Monday, April 30, 2018

Book review: Peculiar Savage Beauty by Jessica McCann, set in 1930s Kansas, plus US giveaway

Add Jessica McCann’s Peculiar Savage Beauty to the list of exceptional new historical novels featuring women making their mark in STEM.

Rosa Jean (RJ) Evans has just graduated from the University of Wisconsin with a geology master’s degree in 1934. Having secured a government job back in her hometown of Vanham, Kansas, a tiny farming community she left at age six after her parents died of influenza, RJ is preparing to purchase some land, set up a soil erosion experiment station, and convince local farmers – all men – to adopt conservation farming methods to help the soil revive. She has her work cut out for her.

The title comes from a passage from O Pioneers!, which also appears as the epigraph: “…the land wanted to be let alone, to preserve its own fierce strength, its peculiar, savage kind of beauty.” Willa Cather’s wise words echo strongly in McCann’s vivid descriptions of the Dust Bowl years on the Great Plains, and her themes relating to climatic disasters and the need for people to protect the environment.

author Jessica McCann
RJ proves an admirable, resourceful heroine from the outset, when she survives a dust storm while driving her truck solo from Wisconsin to Kansas. The harrowing experience also introduces her to her first friend, a stray dog she names Stormy. The other relationships RJ forms are just as heartwarming and meaningful. Woody Parker, a man about her age who we’d call autistic today, becomes her firm friend. Others label him as dim-witted, but RJ sees his thoughtfulness and brilliant artistic talents in the dust-paintings he creates in the storms’ aftermath, and he supports her when she runs into roadblocks.

Most of the local farmers don’t trust either “government bureaucrats” or women who claim to have knowledge they themselves don’t, when their families have been working the land for generations. There are rushes to judgment on all sides, and it’s rewarding to see characters slowly move beyond preconceptions to form understandings.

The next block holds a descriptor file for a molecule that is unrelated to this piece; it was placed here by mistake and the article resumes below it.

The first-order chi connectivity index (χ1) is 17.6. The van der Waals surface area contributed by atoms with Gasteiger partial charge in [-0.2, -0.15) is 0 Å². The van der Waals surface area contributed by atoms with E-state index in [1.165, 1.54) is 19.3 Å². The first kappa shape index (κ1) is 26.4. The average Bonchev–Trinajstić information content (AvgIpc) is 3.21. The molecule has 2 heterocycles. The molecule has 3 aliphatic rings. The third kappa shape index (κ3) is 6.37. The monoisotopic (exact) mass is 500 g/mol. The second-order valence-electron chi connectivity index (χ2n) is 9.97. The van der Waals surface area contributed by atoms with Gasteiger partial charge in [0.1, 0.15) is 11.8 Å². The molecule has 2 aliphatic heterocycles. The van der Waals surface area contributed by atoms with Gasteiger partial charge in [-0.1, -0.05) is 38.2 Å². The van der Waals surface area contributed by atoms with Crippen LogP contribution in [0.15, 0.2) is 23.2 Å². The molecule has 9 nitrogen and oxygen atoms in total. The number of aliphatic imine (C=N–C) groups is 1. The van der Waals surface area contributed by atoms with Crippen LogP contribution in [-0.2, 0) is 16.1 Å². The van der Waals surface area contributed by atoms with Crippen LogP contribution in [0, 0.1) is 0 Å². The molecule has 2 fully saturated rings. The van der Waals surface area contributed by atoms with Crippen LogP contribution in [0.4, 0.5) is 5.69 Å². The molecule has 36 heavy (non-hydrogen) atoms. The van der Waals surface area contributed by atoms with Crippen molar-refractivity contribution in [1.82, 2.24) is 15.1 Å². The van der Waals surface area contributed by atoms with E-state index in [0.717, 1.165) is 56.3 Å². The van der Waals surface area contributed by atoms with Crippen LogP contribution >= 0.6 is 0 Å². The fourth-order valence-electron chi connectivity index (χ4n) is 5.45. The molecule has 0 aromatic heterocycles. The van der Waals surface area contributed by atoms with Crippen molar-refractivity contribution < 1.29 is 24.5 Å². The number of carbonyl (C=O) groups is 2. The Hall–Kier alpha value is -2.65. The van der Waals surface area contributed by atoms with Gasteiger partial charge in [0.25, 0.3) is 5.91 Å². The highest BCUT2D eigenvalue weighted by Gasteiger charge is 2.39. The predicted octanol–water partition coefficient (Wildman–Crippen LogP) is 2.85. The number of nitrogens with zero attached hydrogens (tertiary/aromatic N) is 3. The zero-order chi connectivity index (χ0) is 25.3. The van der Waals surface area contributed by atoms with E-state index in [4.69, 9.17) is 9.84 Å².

All the details on the setting bring readers back to the painful Dust Bowl years: the summer heat and never-ending drought, the mud accumulating in pipes and drinking water, the wires people strung on their property to lead them back home during a blinding storm, and the evening gatherings around the wireless for Roosevelt’s fireside chats. Excerpts from period songs add to the atmosphere (I had “Stormy Weather” playing in my head while reading), and McCann gets the cadence of the rural characters’ dialogue just right; they sound like my own Midwestern neighbors.

Although I wished for slightly more information on RJ’s earlier history, this is a compelling historical novel with a tangible sense of place. It never bends to stereotype, and its characters are well worth getting to know.

This review is the last stop on the novel's blog tour; thanks to Jessica McCann for sending me a copy at my request.  Peculiar Savage Beauty is published this month by Perspective Books in hardcover ($24) and as an ebook ($8.99).


5/8/18: Thanks to everyone who entered the giveaway, and congrats to Terry M.!

1 comment:

  1. Thank you, Sarah! I'm so happy you enjoyed it.